- The Washington Times - Friday, July 1, 2016

Nearly 1 million immigrants are ignoring deportation orders to remain in the U.S. — including more than 170,000 convicted criminals, according to a new report Thursday that suggests the government’s deportation efforts are still falling short.

Only a small fraction of the immigrants are even being detained by Immigration and Customs Enforcement (ICE), meaning most of them remain free on the streets, where they can commit crimes and continue living in the shadows, according to the study by Jessica Vaughan, policy studies director at the Center for Immigration Studies.

“The fact that almost 10 percent of the illegal resident population has already been ordered removed and is still here illustrates just how dysfunctional our immigration enforcement system is. It also should be of great concern that 20 percent of them are conviction criminals, and that most of these are at large in our communities,” Ms. Vaughan said.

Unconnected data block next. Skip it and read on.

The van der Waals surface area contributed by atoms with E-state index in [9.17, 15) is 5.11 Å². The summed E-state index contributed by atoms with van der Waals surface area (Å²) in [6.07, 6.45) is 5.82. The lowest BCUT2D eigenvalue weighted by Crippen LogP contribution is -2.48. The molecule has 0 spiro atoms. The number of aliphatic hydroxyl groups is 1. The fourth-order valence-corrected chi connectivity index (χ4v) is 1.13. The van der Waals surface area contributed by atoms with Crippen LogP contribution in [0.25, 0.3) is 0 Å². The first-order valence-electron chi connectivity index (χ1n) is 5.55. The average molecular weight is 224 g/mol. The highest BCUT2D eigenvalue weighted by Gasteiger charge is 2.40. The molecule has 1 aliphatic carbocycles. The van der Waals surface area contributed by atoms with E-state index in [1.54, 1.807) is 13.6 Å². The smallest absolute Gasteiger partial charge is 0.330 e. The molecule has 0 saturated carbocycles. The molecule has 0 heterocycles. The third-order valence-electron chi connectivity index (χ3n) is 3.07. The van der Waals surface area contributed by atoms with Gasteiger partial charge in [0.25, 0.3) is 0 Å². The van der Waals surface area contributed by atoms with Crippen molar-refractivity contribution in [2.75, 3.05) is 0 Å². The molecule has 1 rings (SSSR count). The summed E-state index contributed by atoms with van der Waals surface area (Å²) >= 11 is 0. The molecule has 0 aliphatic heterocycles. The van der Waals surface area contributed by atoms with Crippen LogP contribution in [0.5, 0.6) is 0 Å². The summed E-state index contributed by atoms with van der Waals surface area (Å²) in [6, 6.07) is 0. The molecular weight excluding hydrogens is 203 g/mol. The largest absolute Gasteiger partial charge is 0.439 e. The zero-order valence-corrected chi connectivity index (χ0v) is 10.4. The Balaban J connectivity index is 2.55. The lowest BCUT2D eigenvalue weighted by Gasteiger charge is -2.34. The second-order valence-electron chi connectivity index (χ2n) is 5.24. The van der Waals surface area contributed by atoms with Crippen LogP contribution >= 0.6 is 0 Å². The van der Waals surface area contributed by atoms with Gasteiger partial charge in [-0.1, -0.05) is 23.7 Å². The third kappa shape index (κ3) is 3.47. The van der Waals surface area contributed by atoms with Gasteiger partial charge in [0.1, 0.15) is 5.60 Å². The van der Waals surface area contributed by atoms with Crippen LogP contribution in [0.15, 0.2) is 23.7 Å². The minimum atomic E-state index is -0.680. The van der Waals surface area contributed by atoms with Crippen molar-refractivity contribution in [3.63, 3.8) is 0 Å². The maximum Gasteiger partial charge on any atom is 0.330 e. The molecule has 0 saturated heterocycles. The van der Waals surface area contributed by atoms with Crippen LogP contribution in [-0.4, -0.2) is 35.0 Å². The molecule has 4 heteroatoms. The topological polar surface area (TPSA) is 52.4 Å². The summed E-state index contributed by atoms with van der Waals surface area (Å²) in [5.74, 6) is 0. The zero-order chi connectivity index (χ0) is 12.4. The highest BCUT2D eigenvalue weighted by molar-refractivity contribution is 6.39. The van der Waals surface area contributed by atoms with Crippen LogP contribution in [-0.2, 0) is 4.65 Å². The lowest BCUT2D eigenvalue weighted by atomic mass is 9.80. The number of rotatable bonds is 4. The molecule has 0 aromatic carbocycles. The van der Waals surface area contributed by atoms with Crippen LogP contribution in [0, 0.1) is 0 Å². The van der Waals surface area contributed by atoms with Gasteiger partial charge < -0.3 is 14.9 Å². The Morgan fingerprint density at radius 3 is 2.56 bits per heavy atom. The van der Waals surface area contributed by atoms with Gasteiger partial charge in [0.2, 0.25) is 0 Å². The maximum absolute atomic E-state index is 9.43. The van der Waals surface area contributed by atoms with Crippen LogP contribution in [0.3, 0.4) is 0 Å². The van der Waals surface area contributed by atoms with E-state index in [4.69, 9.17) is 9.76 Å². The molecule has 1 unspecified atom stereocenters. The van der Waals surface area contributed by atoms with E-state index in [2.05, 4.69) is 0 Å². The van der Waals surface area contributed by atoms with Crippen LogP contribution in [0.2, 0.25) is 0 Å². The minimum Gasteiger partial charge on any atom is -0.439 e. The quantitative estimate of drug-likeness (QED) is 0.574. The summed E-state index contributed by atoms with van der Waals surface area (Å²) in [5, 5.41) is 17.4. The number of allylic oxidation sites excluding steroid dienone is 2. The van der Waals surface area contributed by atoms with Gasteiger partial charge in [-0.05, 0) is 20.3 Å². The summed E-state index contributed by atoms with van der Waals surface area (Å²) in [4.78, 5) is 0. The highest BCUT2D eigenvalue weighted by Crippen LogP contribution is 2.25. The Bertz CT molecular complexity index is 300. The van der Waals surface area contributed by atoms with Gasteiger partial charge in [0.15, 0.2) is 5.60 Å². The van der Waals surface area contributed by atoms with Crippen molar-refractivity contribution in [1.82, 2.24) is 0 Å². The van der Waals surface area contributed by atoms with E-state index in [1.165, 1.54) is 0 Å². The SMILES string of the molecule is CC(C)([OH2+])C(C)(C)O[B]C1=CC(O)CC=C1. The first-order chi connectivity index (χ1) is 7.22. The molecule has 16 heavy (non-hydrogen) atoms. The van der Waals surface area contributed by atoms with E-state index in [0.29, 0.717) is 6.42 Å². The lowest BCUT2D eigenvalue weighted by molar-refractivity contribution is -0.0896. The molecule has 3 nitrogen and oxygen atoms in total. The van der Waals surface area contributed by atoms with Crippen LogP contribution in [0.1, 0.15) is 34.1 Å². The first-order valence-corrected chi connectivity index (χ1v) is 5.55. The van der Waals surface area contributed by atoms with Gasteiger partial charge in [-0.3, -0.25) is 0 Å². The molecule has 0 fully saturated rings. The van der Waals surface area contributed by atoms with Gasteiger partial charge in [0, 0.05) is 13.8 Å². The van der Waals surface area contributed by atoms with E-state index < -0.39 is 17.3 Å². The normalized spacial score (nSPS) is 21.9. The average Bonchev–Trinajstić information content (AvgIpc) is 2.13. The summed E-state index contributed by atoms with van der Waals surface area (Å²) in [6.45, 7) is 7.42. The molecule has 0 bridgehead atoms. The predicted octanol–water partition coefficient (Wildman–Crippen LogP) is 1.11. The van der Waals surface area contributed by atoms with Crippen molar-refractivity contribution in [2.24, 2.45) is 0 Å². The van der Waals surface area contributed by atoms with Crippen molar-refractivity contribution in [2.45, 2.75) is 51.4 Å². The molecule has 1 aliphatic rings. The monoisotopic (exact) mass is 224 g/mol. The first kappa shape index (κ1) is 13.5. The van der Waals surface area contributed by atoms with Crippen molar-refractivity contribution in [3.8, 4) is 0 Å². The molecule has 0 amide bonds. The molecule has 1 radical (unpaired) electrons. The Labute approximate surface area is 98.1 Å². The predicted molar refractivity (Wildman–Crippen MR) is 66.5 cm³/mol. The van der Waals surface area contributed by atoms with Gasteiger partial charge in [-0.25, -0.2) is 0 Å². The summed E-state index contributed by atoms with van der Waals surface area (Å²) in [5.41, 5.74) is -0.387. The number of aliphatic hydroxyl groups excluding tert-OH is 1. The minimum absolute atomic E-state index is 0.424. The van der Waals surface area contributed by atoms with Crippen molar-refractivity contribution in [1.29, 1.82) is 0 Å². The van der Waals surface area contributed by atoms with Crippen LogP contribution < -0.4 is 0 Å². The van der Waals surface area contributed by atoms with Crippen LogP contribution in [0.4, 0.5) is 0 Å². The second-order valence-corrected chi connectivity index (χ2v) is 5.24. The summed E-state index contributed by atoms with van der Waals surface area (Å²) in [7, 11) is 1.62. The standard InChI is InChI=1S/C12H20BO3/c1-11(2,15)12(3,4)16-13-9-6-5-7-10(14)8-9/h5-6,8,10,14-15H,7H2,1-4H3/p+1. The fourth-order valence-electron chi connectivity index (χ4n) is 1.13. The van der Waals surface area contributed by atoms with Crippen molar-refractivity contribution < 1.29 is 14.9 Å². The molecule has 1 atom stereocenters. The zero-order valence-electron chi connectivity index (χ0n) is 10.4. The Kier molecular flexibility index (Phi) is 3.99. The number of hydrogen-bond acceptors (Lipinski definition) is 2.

She said the 925,193 aliens who were still here despite a deportation order break down into three categories. In some cases their home countries refuse to take them back, and U.S. officials feel constrained by law to release them; other times they are released by sanctuary cities, who help thwart deportations; and still others abscond on their own.

Mexicans account for the most aliens, with nearly 200,000 ignoring deportation orders. About a third of those are convicted criminals, Ms. Vaughan said. El Salvador accounts for more than 150,000 of the aliens, but just 10,000 of them are convicted criminals.

Perhaps most troubling is that the population is steadily growing, with the Obama administration tracking down fewer than 10,000 fugitives a year on the streets. Even when criminals snagged by checking local prisons and jails are included, the number of those deported from the interior of the U.S. is far less than 100,000.

But some 179,040 new criminal aliens were given final orders or removal in 2015 yet remained in the country, Ms. Vaughan said, citing data obtained by the Senate Judiciary Committee.

• Stephen Dinan can be reached at sdinan@washingtontimes.com.

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